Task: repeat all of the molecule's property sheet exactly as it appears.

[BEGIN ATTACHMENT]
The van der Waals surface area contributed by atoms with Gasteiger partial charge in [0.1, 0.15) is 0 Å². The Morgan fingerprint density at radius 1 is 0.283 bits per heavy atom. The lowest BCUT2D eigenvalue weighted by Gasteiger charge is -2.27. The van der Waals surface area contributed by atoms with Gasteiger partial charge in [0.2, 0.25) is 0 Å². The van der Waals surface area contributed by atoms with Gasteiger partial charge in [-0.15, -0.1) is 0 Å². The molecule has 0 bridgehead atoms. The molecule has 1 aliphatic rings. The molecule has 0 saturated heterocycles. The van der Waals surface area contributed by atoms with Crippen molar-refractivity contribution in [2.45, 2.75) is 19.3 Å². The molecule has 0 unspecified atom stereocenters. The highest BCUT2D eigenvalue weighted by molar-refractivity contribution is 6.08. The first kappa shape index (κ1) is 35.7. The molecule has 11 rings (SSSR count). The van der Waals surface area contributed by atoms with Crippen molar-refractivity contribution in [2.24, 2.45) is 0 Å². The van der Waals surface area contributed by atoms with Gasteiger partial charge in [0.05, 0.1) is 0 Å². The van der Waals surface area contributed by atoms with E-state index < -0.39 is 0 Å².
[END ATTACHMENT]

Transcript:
The van der Waals surface area contributed by atoms with Gasteiger partial charge in [0.1, 0.15) is 0 Å². The Morgan fingerprint density at radius 1 is 0.283 bits per heavy atom. The lowest BCUT2D eigenvalue weighted by Gasteiger charge is -2.27. The van der Waals surface area contributed by atoms with Gasteiger partial charge in [0.2, 0.25) is 0 Å². The van der Waals surface area contributed by atoms with Gasteiger partial charge in [-0.15, -0.1) is 0 Å². The molecule has 0 bridgehead atoms. The molecule has 1 aliphatic rings. The molecule has 0 saturated heterocycles. The van der Waals surface area contributed by atoms with Crippen molar-refractivity contribution in [2.45, 2.75) is 19.3 Å². The molecule has 0 unspecified atom stereocenters. The highest BCUT2D eigenvalue weighted by molar-refractivity contribution is 6.08. The first kappa shape index (κ1) is 35.7. The molecule has 11 rings (SSSR count). The van der Waals surface area contributed by atoms with Crippen molar-refractivity contribution in [2.24, 2.45) is 0 Å². The van der Waals surface area contributed by atoms with Gasteiger partial charge in [0.05, 0.1) is 0 Å². The van der Waals surface area contributed by atoms with E-state index < -0.39 is 0 Å².